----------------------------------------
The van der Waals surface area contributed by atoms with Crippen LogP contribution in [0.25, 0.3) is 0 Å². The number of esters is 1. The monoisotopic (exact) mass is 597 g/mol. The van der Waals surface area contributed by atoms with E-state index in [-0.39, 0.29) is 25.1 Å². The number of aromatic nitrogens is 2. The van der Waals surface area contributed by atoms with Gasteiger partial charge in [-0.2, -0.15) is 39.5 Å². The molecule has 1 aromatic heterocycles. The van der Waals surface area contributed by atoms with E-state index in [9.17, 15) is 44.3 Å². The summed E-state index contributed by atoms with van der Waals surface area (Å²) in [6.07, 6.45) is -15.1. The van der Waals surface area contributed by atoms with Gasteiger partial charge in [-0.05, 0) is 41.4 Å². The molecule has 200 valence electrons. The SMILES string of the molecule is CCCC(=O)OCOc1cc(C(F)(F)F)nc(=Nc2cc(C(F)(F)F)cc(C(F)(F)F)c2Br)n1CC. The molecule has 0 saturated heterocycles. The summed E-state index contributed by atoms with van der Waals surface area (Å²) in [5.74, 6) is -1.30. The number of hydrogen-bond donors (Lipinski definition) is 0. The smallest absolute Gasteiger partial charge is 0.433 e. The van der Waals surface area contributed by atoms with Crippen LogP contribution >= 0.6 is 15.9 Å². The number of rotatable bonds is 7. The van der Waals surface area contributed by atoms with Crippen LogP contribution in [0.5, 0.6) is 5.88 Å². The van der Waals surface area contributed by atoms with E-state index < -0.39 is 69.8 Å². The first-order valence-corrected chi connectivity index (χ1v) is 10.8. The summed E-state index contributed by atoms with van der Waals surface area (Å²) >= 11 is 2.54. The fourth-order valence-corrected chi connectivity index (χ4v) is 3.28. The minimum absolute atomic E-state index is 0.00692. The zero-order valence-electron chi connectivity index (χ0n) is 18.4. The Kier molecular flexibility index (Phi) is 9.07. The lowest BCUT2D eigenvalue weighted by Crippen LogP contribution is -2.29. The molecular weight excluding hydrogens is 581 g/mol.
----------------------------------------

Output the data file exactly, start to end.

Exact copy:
The van der Waals surface area contributed by atoms with Crippen LogP contribution in [0.25, 0.3) is 0 Å². The number of esters is 1. The monoisotopic (exact) mass is 597 g/mol. The van der Waals surface area contributed by atoms with E-state index in [-0.39, 0.29) is 25.1 Å². The number of aromatic nitrogens is 2. The van der Waals surface area contributed by atoms with Gasteiger partial charge in [-0.2, -0.15) is 39.5 Å². The molecule has 1 aromatic heterocycles. The van der Waals surface area contributed by atoms with E-state index in [9.17, 15) is 44.3 Å². The summed E-state index contributed by atoms with van der Waals surface area (Å²) in [6.07, 6.45) is -15.1. The van der Waals surface area contributed by atoms with Gasteiger partial charge in [-0.05, 0) is 41.4 Å². The molecule has 200 valence electrons. The SMILES string of the molecule is CCCC(=O)OCOc1cc(C(F)(F)F)nc(=Nc2cc(C(F)(F)F)cc(C(F)(F)F)c2Br)n1CC. The molecule has 0 saturated heterocycles. The summed E-state index contributed by atoms with van der Waals surface area (Å²) in [5.74, 6) is -1.30. The number of hydrogen-bond donors (Lipinski definition) is 0. The smallest absolute Gasteiger partial charge is 0.433 e. The van der Waals surface area contributed by atoms with Crippen LogP contribution >= 0.6 is 15.9 Å². The number of rotatable bonds is 7. The van der Waals surface area contributed by atoms with Crippen LogP contribution in [0.5, 0.6) is 5.88 Å². The van der Waals surface area contributed by atoms with E-state index < -0.39 is 69.8 Å². The first-order valence-corrected chi connectivity index (χ1v) is 10.8. The summed E-state index contributed by atoms with van der Waals surface area (Å²) >= 11 is 2.54. The fourth-order valence-corrected chi connectivity index (χ4v) is 3.28. The minimum absolute atomic E-state index is 0.00692. The zero-order valence-electron chi connectivity index (χ0n) is 18.4. The Kier molecular flexibility index (Phi) is 9.07. The lowest BCUT2D eigenvalue weighted by Crippen LogP contribution is -2.29. The molecular weight excluding hydrogens is 581 g/mol.